Two dimensional FTIRM mapping of LBs and GCIs
We studied brain sections that contained LBs and GCIs from four patients with PD and four with MSA (Supplementary Table S1). Four LBs or GCIs in each patient’s brain were scanned by FTIRM and the spectra obtained were analyzed as previously described10. Figures 1 and 2 show the two dimensional (2D) mapping of components in the FTIRM spectra for the brain sections including LBs and GCIs, respectively (see the following section for the component analysis method). The unsmoothed data are shown in Supplementary Fig. S1. The area with a large amount of protein coincides with the area that is stained by immunostaining in most cases. The result of the PD2 patient showed that the proportion of β-sheet structure in the halo is higher than that in the core, as we previously observed in some LBs10. On the other hand, as is the case in the MSA4 patient, the peak corresponding to a large amount of protein sometimes does not completely correspond to the area stained by immunostaining. Although this may be due to technical factors such as the uneven thickness of the section, the inclination of the section, or the shift of the beam, the exact reason is as yet unknown. Therefore, we used all the data in the statistical analysis. The spectra in Figs. 1 and 2 are those obtained at each point in the scan. It is clear that the spectra from LB and GCI are different: while the spectra of GCIs are pointed with a single peak, those of LBs have a flat top with possibly two peaks. Spectra from all other LBs and GCIs are shown in Supplementary Fig. S2 and Supplementary Fig. S3.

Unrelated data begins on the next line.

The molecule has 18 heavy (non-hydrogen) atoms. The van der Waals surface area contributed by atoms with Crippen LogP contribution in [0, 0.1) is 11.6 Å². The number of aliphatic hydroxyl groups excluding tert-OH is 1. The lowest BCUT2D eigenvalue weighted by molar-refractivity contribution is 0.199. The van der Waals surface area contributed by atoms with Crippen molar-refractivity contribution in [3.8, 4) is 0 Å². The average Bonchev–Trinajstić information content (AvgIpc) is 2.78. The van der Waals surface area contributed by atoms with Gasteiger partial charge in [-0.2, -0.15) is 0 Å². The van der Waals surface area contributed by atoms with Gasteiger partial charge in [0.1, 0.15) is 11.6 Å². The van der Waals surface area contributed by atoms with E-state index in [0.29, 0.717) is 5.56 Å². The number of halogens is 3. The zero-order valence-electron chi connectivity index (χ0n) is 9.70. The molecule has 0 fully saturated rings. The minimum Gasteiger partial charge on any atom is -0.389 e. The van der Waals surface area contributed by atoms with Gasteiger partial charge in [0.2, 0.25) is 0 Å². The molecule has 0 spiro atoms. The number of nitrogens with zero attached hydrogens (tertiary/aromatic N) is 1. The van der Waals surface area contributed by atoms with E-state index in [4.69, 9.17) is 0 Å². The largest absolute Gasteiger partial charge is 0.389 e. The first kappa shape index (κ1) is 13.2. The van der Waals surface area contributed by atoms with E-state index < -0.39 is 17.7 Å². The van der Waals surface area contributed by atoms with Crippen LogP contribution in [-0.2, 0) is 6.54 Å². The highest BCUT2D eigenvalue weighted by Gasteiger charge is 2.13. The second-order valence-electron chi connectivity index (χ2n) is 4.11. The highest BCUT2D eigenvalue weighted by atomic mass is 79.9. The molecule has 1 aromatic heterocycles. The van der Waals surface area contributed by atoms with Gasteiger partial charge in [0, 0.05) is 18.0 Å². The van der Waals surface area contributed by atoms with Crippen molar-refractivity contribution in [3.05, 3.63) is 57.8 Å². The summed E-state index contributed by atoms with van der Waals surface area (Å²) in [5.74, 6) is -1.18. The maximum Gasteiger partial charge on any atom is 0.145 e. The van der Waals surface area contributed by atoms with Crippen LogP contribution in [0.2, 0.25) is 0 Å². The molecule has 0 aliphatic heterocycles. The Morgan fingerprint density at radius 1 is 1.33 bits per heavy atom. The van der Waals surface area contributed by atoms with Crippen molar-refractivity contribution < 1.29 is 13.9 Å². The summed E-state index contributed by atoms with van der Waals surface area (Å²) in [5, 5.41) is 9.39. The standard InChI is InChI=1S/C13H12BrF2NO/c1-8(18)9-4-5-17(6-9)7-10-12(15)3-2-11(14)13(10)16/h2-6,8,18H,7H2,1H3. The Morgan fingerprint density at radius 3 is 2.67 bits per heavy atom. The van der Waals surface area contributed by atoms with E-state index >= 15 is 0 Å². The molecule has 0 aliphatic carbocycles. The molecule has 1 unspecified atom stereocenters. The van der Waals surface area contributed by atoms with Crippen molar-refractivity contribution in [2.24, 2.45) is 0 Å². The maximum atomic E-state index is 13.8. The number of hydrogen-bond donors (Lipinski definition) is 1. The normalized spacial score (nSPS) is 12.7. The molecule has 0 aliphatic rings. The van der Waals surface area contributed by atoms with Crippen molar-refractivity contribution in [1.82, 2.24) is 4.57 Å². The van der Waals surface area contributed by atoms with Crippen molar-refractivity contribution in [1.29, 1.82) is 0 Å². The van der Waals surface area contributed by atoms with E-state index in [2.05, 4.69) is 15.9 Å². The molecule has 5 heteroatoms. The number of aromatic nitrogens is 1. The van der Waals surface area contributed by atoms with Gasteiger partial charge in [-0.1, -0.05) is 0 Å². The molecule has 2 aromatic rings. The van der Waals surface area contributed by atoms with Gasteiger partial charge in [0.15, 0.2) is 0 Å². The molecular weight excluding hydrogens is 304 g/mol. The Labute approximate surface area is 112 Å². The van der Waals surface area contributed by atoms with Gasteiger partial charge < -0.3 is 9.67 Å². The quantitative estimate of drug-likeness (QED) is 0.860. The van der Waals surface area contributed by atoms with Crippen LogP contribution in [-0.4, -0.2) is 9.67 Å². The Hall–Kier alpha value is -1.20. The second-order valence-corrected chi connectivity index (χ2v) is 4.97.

Comparison of spectra between LBs and GCIs
Figure 3 shows examples of spectra from LBs and GCIs at points where the β-sheet content was highest. The peaks were fitted with four Gaussians centered at 1628 and 1680 cm–1 (representing β-sheets), and 1648 and 1661 cm–1 (representing α-helices, random coils, and other conformations), as in our previous study10. The results show that LBs have a higher proportion of the β-sheet peak at 1628 cm–1, whereas GCIs have a higher proportion of the α-helix peak at 1648 cm–1.
Comparison of proportion of β-sheet structure between LBs and GCIs
The proportion of the β-sheet structure was obtained by integrating areas of the two Gaussian functions representing β-sheets in the spectrum and dividing the sum by the total amide I peak area. Figure 4 shows that the proportion of the β-sheet structure in LBs was significantly higher than that in GCIs (P < 0.001). Considering this difference in the proportion of the β-sheet structure in these aggregates, the structures of fibrils in LBs and GCIs are considered significantly different.